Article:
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Planting Bulbs This Weekend?
October 16, 2005

It's that rare, magnificent autumn day, and you want to take advantage of if by planting all of your spring-flowering bulbs, today.

The following ten tips will guarantee the success of your afternoon's venture:

When should bulbs be planted?

As a rule of thumb, it is recommended that spring flowering bulbs be planted when the temperature of the soil is around 13°C. In some parts of the country this could be late September, in others, mid-November.

If soil temperatures are too warm, the bulbs can be harmed by soil fungi. The disadvantages to planting in late November or early December are: you can find yourself with rain and really cold temperatures –– conditions that take the joy out of working in the garden; and, chances are that the bulbs won't have time to establish root growth before the ground freezes solid.

Do any bulbs have to be planted immediately?

Certain specialty bulbs should be planted immediately after purchase, if not, they can dry out and die. This applies to all varieties of Erythronium (dog's-tooth violet), Corydalis, and Fritillaria. Snowdrops, also susceptible to drying out, should be purchased early in the season, and planted immediately.

Can bulbs really withstand the winter cold?

In regard to this question, we're lucky in Canada. Many spring-flowering bulbs, such as: tulips, hyacinths, narcissus, iris, crocus, grape hyacinths, scilla species, anemone blanda, the entire Allium family, and many other varieties, actually need a certain amount of cold in order to produce flowers.

Where should bulbs be planted?

Bulbs are suitable almost everywhere in the garden. In beds, in borders, in rock gardens, among perennials –– you name it, and there's a bulb flower that will look fabulous in that spot. If you're using bulbs in borders or rock gardens, pay attention not only to the flower of the bulb, but also its height, shape and the look of its foliage.

The giant onion (Allium giganteum) , for example, can look like giant, fluffy, purple exclamation marks when planted here and there in borders. On the other hand, some of the earliest little bulbs, such as crocus, snowdrops and iris reticulata look terrific planted right in the lawn.

How deep should bulbs be planted?

Regardless of what bulb packaging might say, in Canada it is recommended that bulbs be planted three times as deep as the bulb is tall. This depth, will generally protect bulbs from late winter thawing and refreezing, which is one of the biggest threats to the success of bulb flowers.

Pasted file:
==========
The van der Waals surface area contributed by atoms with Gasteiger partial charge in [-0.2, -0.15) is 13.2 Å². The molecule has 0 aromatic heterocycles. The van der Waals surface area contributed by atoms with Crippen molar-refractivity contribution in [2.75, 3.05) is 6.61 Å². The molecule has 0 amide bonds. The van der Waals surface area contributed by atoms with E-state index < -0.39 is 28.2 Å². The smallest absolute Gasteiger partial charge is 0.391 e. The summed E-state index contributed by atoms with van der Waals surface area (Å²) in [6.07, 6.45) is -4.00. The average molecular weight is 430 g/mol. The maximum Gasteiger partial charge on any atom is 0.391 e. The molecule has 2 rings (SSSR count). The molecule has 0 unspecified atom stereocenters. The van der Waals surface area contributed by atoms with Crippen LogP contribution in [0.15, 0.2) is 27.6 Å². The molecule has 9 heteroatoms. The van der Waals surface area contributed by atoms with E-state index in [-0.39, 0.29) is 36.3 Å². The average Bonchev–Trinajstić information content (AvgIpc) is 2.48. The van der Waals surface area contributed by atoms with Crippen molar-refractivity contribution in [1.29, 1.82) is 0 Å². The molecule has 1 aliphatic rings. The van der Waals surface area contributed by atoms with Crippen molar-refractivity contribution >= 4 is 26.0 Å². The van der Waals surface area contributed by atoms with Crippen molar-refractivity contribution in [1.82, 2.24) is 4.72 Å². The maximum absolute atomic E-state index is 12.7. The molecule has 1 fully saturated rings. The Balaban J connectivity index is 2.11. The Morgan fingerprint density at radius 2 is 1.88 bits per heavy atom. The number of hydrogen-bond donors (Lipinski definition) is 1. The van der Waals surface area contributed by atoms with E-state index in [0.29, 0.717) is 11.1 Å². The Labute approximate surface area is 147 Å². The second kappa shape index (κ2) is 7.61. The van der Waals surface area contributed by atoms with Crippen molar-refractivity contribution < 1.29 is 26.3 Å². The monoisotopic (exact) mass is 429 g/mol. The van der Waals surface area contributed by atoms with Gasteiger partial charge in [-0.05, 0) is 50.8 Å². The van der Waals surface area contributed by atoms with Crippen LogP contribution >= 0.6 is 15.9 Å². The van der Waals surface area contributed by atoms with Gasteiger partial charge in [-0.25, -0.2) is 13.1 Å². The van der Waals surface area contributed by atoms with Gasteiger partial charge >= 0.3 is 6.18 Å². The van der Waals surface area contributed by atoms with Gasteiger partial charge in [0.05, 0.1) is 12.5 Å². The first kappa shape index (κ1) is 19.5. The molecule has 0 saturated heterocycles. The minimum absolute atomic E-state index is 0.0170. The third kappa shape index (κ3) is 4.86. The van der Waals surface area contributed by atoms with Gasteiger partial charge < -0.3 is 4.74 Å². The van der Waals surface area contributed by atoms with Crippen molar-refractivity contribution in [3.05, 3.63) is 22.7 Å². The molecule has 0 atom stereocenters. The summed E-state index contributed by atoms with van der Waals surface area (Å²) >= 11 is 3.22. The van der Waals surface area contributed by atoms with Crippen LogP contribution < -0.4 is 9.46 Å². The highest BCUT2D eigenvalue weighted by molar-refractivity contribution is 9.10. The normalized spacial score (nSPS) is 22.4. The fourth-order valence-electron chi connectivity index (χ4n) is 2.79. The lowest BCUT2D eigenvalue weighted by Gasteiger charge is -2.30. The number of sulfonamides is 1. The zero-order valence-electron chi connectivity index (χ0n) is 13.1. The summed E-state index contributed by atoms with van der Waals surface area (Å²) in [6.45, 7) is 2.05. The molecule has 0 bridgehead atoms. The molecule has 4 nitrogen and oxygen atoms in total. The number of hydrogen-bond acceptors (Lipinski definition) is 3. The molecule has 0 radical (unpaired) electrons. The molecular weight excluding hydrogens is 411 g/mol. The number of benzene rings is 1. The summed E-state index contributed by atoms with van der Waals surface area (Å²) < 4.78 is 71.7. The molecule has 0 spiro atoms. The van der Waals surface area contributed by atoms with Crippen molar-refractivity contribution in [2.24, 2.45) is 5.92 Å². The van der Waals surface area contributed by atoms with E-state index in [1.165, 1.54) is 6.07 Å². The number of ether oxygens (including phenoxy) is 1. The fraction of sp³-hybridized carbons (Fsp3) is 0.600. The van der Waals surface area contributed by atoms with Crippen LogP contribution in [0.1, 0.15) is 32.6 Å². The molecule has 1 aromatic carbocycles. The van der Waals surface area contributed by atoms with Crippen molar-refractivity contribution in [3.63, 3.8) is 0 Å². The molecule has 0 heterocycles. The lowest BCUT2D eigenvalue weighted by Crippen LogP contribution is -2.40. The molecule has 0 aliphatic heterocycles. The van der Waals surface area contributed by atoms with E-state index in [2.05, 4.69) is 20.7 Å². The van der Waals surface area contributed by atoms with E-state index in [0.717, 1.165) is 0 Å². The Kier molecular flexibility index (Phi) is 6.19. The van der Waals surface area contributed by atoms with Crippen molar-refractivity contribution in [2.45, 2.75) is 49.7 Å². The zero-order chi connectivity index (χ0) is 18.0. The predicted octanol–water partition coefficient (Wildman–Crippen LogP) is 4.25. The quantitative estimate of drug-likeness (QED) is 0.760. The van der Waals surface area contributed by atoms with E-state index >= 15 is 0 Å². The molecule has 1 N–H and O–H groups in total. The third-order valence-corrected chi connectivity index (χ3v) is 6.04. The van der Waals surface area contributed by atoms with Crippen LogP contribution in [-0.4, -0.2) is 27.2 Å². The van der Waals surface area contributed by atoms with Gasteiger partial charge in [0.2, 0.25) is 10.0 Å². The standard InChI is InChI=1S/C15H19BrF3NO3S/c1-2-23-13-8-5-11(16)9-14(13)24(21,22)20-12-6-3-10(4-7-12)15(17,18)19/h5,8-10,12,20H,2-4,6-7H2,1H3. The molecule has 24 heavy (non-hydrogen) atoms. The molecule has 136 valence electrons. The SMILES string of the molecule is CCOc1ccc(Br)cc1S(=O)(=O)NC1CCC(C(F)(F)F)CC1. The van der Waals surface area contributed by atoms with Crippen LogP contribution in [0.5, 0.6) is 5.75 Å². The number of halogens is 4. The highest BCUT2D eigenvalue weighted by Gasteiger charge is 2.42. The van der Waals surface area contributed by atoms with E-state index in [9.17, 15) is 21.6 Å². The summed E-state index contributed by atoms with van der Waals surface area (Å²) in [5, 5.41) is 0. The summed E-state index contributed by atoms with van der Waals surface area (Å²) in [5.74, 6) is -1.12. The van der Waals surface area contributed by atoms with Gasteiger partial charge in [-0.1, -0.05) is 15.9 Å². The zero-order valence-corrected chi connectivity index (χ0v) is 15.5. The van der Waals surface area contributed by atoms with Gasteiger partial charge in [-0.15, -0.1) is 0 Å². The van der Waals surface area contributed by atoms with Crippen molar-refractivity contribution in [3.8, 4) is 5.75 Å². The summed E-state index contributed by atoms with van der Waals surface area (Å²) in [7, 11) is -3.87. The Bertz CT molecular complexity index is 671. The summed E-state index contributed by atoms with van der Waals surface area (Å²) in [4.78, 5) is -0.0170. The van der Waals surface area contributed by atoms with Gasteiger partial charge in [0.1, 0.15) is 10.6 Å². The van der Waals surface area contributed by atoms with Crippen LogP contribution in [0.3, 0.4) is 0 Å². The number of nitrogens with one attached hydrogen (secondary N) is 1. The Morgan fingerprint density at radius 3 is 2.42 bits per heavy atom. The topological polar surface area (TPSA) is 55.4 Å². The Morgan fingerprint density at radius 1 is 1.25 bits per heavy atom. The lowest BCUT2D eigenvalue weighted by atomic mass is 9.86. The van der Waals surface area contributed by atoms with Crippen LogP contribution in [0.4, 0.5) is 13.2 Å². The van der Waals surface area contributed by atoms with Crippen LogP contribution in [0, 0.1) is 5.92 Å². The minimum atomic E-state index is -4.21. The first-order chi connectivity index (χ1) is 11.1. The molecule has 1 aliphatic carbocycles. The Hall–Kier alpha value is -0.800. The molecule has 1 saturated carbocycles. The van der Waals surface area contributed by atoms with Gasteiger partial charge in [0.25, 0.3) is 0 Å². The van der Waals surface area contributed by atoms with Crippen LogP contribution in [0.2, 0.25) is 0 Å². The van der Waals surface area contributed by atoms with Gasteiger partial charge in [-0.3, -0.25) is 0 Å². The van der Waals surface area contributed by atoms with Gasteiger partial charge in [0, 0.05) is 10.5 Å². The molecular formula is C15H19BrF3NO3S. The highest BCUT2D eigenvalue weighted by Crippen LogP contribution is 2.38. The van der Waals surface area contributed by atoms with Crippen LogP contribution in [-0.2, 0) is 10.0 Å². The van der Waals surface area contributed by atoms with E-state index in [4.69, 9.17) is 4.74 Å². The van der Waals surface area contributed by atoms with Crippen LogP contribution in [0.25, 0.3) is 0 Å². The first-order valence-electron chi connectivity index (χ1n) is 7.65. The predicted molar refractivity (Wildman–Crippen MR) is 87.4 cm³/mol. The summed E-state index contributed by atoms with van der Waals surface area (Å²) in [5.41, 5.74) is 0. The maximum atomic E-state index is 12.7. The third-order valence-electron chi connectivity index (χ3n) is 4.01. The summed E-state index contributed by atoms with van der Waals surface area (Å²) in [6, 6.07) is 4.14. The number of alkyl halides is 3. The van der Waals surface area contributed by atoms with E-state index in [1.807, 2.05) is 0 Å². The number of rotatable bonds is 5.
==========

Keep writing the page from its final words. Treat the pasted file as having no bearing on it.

The distance between bulbs depends on their size, and the size of their flowers. Be sure to plant the little ones at least 5 cm. apart, medium sized ones about 10 cm. apart, and the large ones a good 20 cm. or more from one another.

Does the soil require any special treatment before planting?

It is always a good idea to loosen the soil under the bulb before planting. This allows air to penetrate the soil, makes it easier to work, and will allow excess water to drain off easily. This loosening should be done right before planting. If heavy rain is expected with a day's time, it would be advisable to wait. Heavy precipitation can muddy the soil which risks asphyxiating the bulbs.

Can bulbs be planted in any kind of soil?

Not every kind of soil will yield truly fine results. Dry acidic soil isn't great, and heavy river clay is a difficult soil to dig out for making holes in which to plant tulips and narcissi, although they will thrive there. Bottom line is that bulbs do best in well draining soil.

How much water can bulbs tolerate?

Under certain circumstances, too much water can seriously affect the emergence of bulbs, corms and tubers. This applies not just to the time immediately after planting, but also if the soil freezes up again after a brief thaw. Low-lying gardens where water tends to accumulate are less suitable for bulbs. However, once the plants emerge, excess water is no longer a problem.

Should spring-flowering bulbs be lifted after they flower?

In a word –– no. In Canada, because of our cold winters, almost all spring-flowering bulbs are perennials. This means, that they will reliable come back for three to five years. Others, such as grape hyacinths, snowdrops, crocus and others, will naturalize, which means that they will grow in numbers over time.

The key to success with bulbs, is, after flowering, to allow the bulb foliage to naturally wither and die. Do not tie, bunch or braid the leaves, as it is through the process of photosynthesis that the bulb is replenished for next year's blooms.

What could possible go wrong?

In spite of the best laid plans, things can still go wrong. If nothing at all emerges, the bulbs have usually rotted. In such cases, all that will be left of them are their decayed remains. The reason for this, is most likely prolonged wetness that even with proper drainage is sometimes unavoidable.

If the leaves emerge, but no flowers appear, perhaps the bulbs were not stored at the proper temperature after lifting, were subjected to late summer heat waves at the garden centre where they were purchased or in your garage before they were planted. Another cause for leaves but no flowers is if you have applied a nitrogen-rich fertilizer to your lawn and the bulbs caught some of the fallout. Nitrogen is great for green things, but not for flowers.

All in all, bulbs are exceedingly simple to work with. Dig a hole. Plop in the bulb (pointy side up). Fill in the hole. Water. Wait for spring.


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